The idea of a holiday was pioneered by those across Ancient Rome — and we haven’t looked back since. Whether we’re holidaying across the UK or taking a trip abroad, we always look forward to our short break away from work. However, did you know that a lot of wealthy Romans took holidays that lasted two years?
Although our holidays don’t tend to be as extravagant as the Romans, more people seem to be embarking on travel adventures than ever before. So much so, the Office for National Statistics reported that in 2017 there were 72.8 million visits overseas by UK residents, showing a 3% increase on the previous year. This figure is only set to increase even further after a survey of 25,000 British travelers found that 11% of respondents would like to travel more in the future.
However, trends across the travel and hospitality sector seem to be shifting which has led to a rise in alternative holidays. But what does that actually mean for holidaymakers, local communities and businesses across the globe?
The search terms ‘eco-friendly holidays’, ‘eco-friendly hotels’ and ‘green holidays’ have shown a positive pattern in the UK over recent months, which has highlighted the interest of sustainable trips abroad among British holidaymakers. Along with veganism, flexitarianism and other lifestyle choices, these types of holidays have captured the public’s attention and will likely become the norm for future generations who will be more environmentally conscious.
According to the Sustainable Travel Report by Booking.com, 87% of global travellers say that they want to travel sustainably. With such high figures, it’s clear that this is a market more businesses in the hospitality and travel market should be tapping into. You could argue that sustainable travel is subject to a person’s environmental standpoint, and while this is true, the same report also revealed that 46% of people believe sustainable travel is staying in an eco-friendly or green accommodation.
There are many reasons why more people are opting for this type of accommodation though. For example, 40% said that they wanted to reduce their environmental impact. On the other hand, 34% said this was to have a locally relevant experience and a further 33% said they wanted to feel good about where they rested.
Factors that inspired sustainable travel varied among holidaymakers. 60% said that this idea sparked from taking in the natural sights from their previous trips – such as coral and rain forests. Also, 54% said that they had noticed the visible impact tourism had on places that they themselves had visited, while 47% went on to say that their decision was after seeing the positive impact sustainable tourism had on local communities. Furthermore, 32% said they felt guilty about how their holidays impact the environment.
With some package holidays being cheaper than ever before, opting for a sustainable holiday for some could come down to cost: is it affordable? As these trips tend to require fine planning and research, they could potentially be more costly than your average trip to Spain. However, 67% of travellers in the report said that they were prepared to spend up to 5% more on their travel to ensure it had a low impact on the environment.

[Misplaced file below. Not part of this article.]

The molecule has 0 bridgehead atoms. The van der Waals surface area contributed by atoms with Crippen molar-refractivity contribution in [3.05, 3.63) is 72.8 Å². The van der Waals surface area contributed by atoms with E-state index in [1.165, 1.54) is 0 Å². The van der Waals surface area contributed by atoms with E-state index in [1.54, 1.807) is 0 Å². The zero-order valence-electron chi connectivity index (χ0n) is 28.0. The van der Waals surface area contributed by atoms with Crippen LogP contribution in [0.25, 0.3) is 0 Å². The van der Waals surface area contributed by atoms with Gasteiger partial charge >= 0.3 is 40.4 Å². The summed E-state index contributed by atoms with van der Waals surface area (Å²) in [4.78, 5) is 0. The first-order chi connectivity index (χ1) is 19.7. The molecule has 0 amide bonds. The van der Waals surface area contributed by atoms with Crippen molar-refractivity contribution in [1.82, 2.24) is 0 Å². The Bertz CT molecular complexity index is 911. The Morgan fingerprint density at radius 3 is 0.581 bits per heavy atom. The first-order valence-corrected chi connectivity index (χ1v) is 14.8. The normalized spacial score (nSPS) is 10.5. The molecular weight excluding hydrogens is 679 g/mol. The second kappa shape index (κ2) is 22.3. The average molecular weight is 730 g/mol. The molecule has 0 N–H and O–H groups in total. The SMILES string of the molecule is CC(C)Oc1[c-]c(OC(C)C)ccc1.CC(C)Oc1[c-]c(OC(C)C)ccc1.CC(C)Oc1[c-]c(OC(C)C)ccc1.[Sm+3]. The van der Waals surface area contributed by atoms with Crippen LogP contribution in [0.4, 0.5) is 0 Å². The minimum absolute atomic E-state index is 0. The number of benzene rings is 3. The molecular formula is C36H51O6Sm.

Customers are now demanding a change in the way that they book holidays. Figures from the same survey found that four in 10 people say that booking sites should offer an eco-friendly filter. Although this doesn’t seem like a step a lot of travel sites are taking, some have began adding pages to represent these trips and advertise them publicly. As well as this, 32% of people call for an international standard that can identify eco-friendly accommodation.
If travel companies and hotels acknowledge this growing requirement from travelers now, it could keep them ahead of the competition. Hopefully, 2019 will be the year where we see more sustainable trips!
Sustainable Trip Initiatives
Although they’re not on everyone’s radar at the moment, fair trade holidays offer learning experiences like no other. Holidaymakers can integrate themselves into the communities who are behind the products we frequently buy — such as fair trade vegan chocolate!
The Meet the People Tours allow small groups of people to travel to places like India, Bangladesh, Nepal and more which makes for the perfect opportunity to discover more about sacred cultural traditions and how this differs from the west. Just like the fair trade products we buy, these trips are organised so that the people living and working in these communities are better off as a result.
This kind of experience will outperform your expectations. From visiting development projects and having your ideas of developing countries challenged, you’ll truly feel that you’re making a difference from the moment you arrive to the moment you leave.
These stories will live with you for the rest of your life too, and this kind of experience will probably become the norm for your future holiday trips.